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Margaret_Atwood

Margaret Atwood

[at-wood]

Margaret Eleanor Atwood, CC (born November 18, 1939) is a Canadian writer. A prolific poet, novelist, literary critic, feminist and activist, she is a winner of the Arthur C. Clarke Award and Prince of Asturias award for Literature, has been shortlisted for the Booker Prize five times, winning once, and has been a finalist for the Governor General's Award seven times, winning twice. Atwood is among the most-honored authors of fiction in recent history. While she is best known for her work as a novelist, her poetry is noteworthy. Many of her poems have been inspired by myths, and fairy tales, which were an interest of hers from an early age. Atwood also published short stories in Playboy magazine.

Life

Citation: http://www.luminarium.org/contemporary/atwood/atwood.htm Born in Ottawa, Ontario, Atwood is the second of three children of Carl Edmund Atwood, an entomologist, and Margaret Dorothy Killiam, a former dietitian and nutritionist. Due to her father’s ongoing research in forest entomology, Atwood spent much of her childhood in the backwoods of Northern Quebec and back and forth between Ottawa, Sault Ste. Marie and Toronto. She did not attend school full-time until she was 11 years old. She became a voracious reader of literature, Dell pocketbook mysteries, Grimm's Fairy Tales, Canadian animal stories, and comic books. She attended Leaside High School in Leaside, Toronto and graduated in 1957.

Atwood began writing at age six and realized she wanted to write professionally when she was 16. In 1957, she began studying at Victoria University in the University of Toronto. Her professors included Jay Macpherson and Northrop Frye. She graduated in 1961 with a Bachelor of Arts in English (honours) and minors in philosophy and French.

In the fall of 1961, after winning the E.J. Pratt Medal for her privately-printed book of poems, Double Persephone, she began graduate studies at Harvard's Radcliffe College with a Woodrow Wilson fellowship. She obtained a master's degree (MA) from Radcliffe in 1962 and pursued further graduate studies at Harvard University for 2 years, but never finished because she never completed a dissertation on “The English Metaphysical Romance” in 1967. She has taught at the University of British Columbia (1965), Sir George Williams University in Montreal (1967-68), the University of Alberta (1969-79), York University in Toronto (1971-72), and New York University, where she was Berg Professor of English.

In 1968, Atwood married Jim Polk, whom she divorced in 1973. She formed a relationship with fellow novelist Graeme Gibson soon after and moved to Alliston, Ontario, north of Toronto. In 1976 their daughter, Eleanor Jess Atwood Gibson, was born. (Graeme Gibson had two sons, Matt and Grae, from a previous marriage.) Atwood returned to Toronto in 1980. She divides her time between Toronto and Pelee Island, Ontario.

In March 2008 it was announced by Atwood, via television hookup between Toronto and Vancouver, that she had accepted her first chamber opera commission. 'Pauline' will be on the subject of Pauline Johnson, a writer and Canadian artist long a subject of fascination to Atwood. It will star Judith Forst, with music by Christos Hatzis, and be produced by City Opera of Vancouver. 'Pauline' will be set at Vancouver, British Columbia, in March of 1913, in the last week in the life of Johnson.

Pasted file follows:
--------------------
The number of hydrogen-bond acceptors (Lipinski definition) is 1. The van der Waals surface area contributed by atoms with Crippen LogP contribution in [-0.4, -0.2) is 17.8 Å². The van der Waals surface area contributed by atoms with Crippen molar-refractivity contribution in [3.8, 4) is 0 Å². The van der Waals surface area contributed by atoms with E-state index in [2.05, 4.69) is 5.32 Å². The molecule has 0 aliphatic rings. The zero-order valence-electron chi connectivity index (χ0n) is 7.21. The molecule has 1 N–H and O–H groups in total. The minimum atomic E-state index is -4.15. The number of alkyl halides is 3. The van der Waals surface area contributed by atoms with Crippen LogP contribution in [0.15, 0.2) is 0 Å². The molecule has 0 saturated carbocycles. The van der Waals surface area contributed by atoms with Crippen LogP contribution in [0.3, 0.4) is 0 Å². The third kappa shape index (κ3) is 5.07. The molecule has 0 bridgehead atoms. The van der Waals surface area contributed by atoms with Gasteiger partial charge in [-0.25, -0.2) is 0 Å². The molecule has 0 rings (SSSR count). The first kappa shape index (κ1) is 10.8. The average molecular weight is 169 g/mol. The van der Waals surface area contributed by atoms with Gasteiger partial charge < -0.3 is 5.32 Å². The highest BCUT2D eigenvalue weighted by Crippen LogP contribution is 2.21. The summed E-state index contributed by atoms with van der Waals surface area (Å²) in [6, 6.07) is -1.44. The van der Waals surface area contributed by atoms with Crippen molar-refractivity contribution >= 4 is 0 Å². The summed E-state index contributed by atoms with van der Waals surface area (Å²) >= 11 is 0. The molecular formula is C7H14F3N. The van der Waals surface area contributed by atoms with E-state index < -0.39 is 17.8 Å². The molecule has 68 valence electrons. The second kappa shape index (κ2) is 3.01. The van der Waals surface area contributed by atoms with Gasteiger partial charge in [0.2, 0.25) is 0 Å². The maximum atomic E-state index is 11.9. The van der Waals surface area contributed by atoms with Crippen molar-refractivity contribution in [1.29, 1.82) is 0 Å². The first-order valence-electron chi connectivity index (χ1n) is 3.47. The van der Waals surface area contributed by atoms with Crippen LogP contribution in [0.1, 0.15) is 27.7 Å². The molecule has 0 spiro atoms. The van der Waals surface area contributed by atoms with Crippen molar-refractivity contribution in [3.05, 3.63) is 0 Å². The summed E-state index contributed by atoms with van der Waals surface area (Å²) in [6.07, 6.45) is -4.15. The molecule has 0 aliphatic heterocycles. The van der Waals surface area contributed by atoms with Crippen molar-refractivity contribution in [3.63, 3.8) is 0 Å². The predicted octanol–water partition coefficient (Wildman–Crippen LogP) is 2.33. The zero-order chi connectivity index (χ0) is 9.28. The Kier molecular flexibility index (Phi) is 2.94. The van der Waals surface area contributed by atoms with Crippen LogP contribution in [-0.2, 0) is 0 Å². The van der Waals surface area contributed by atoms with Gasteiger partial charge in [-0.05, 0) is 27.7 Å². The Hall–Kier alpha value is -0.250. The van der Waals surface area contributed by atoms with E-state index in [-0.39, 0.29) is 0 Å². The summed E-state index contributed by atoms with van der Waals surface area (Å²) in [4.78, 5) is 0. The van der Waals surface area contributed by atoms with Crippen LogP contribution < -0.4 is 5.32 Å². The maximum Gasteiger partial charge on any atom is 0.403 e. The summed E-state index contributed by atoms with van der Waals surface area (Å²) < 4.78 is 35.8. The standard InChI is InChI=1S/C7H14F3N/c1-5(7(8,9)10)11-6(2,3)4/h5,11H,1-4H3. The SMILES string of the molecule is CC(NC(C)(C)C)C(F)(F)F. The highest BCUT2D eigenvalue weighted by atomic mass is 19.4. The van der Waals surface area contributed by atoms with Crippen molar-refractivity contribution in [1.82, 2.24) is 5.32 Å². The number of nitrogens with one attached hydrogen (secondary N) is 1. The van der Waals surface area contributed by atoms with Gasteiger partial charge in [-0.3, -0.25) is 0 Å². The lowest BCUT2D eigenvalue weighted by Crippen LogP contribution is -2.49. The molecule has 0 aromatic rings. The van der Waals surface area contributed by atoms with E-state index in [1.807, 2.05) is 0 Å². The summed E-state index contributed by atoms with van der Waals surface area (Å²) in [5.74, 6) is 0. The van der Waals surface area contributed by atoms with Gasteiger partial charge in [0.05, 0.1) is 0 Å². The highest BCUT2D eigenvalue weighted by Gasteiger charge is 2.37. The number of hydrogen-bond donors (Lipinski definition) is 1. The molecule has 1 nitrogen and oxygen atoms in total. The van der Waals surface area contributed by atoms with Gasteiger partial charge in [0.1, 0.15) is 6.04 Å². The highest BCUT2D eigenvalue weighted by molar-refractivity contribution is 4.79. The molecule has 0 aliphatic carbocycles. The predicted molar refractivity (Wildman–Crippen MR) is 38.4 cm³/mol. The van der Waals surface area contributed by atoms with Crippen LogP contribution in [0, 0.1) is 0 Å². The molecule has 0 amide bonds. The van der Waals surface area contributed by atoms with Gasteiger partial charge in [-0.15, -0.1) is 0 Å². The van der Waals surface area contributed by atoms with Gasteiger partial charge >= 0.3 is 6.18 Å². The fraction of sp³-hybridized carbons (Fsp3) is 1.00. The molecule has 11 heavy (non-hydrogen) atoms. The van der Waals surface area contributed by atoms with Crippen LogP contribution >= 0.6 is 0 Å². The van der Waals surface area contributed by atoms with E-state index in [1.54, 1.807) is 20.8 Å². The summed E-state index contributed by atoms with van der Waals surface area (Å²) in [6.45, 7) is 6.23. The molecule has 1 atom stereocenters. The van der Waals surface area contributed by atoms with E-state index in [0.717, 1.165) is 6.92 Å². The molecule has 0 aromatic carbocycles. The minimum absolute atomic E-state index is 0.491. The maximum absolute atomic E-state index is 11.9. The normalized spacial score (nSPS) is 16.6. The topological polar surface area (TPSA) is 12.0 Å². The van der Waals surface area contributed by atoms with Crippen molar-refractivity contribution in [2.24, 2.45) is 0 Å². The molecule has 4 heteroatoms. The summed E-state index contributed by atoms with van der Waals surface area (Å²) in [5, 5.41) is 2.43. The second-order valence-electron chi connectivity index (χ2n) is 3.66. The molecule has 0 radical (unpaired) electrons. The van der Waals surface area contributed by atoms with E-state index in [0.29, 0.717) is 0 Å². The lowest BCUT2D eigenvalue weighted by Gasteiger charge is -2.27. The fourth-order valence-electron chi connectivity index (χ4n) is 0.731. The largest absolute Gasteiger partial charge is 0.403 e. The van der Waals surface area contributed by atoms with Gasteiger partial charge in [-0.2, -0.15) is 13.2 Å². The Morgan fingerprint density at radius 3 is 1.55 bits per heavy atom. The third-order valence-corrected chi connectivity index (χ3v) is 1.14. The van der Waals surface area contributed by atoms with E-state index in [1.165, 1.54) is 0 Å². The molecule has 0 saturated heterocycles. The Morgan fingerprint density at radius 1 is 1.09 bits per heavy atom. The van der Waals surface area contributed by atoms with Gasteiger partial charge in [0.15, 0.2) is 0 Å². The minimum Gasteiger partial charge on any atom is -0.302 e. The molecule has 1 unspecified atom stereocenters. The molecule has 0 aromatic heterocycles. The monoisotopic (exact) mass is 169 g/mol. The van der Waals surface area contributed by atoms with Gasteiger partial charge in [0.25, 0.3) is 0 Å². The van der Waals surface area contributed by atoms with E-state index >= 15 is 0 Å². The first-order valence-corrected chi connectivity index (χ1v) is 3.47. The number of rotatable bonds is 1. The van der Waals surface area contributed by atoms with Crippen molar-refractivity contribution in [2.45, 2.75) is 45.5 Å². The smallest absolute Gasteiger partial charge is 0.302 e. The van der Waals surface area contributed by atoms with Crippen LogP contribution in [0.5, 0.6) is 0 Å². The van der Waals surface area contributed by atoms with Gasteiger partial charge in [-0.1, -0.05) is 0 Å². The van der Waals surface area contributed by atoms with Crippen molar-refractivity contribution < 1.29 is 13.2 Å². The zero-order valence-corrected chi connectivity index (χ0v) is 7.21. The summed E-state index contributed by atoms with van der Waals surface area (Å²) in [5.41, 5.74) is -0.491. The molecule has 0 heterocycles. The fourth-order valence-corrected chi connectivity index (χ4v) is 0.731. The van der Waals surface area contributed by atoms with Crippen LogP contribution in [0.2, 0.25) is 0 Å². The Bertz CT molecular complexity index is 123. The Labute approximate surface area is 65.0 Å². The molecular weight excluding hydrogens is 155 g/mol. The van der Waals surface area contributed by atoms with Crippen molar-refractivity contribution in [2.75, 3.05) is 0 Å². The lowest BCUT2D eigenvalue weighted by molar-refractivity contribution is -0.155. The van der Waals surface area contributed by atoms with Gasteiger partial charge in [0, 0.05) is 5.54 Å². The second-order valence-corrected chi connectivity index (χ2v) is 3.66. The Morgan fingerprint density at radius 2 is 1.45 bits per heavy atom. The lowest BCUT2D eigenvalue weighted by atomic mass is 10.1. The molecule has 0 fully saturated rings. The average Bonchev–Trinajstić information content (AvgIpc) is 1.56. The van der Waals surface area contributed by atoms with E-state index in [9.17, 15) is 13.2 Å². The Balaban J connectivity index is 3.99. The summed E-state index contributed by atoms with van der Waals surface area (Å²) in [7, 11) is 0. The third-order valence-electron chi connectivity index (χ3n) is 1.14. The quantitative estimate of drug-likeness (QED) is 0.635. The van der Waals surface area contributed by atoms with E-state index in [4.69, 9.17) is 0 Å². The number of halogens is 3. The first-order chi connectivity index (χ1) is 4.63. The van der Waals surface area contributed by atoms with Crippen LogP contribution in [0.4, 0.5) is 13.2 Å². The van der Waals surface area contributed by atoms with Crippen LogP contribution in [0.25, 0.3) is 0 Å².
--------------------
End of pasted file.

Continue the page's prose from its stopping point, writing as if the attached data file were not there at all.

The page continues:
Works

Novels

Poetry collections

Short fiction collections

Anthologies edited

Children's books

Non-fiction

Drawings


Political Involvement

Atwood and her partner Graeme Gibson are members of the Green Party of Canada and strong supporters of GPC leader Elizabeth May, whom Atwood has referred to as fearless, honest, reliable and knowledgeable. In the 2008 federal election she attended a rally for the Bloc Quebecois, a Quebec separatist party, because of her support for their position on the arts and stated that she would vote for the party if she lived in Quebec. In a Globe and Mail editorial, she urged Canadians to vote for any other party to stop a Conservative majority.

Atwood has strong views on environmental issues, such as suggesting that gas-powered leaf blowers and lawn mowers be banned, and has made her own home more energy efficient – including not having air-conditioning - by installing awnings and skylights that open. She and her partner also use a hybrid car when they are in the city. Atwood is also a very active feminist.

During the debate in 1997 over a free trade agreement between Canada and the United States, Atwood came out against the deal. Her opposition included an essay she wrote opposing the agreement.

See also

Notes

References

  • Carrington de Papp, I. Margaret Atwood and Her Works. Toronto: EWC, 1985.
  • Cooke, N. Margaret Atwood: A Biography. Toronto: ECW, 1998.
  • Hengen, Shannon and Ashley Thomson. Margaret Atwood: A Reference Guide, 1988-2005. Lanham, MD: Scarecrow Press, 2007.
  • Howells, Coral Ann. Margaret Atwood. New York: St. Martin’s, 1996.
  • Howells, Coral Ann. The Cambridge Companion to Margaret Atwood. Cambridge: Cambridge University Press, 2006. ISBN 0-521-54851-9
  • Rigney, B. Margaret Atwood. Totowa, NJ: Barnes & Noble, 1987.
  • Rosenburg H. J. Margaret Atwood. Boston: Twayne, 1984.
  • Sullivan, Rosemary. The Red Shoes: Margaret Atwood Starting Out. Toronto: HarperFlamingoCanada, 1998. ISBN 0-00-255423-2

Awards

External links

Interviews

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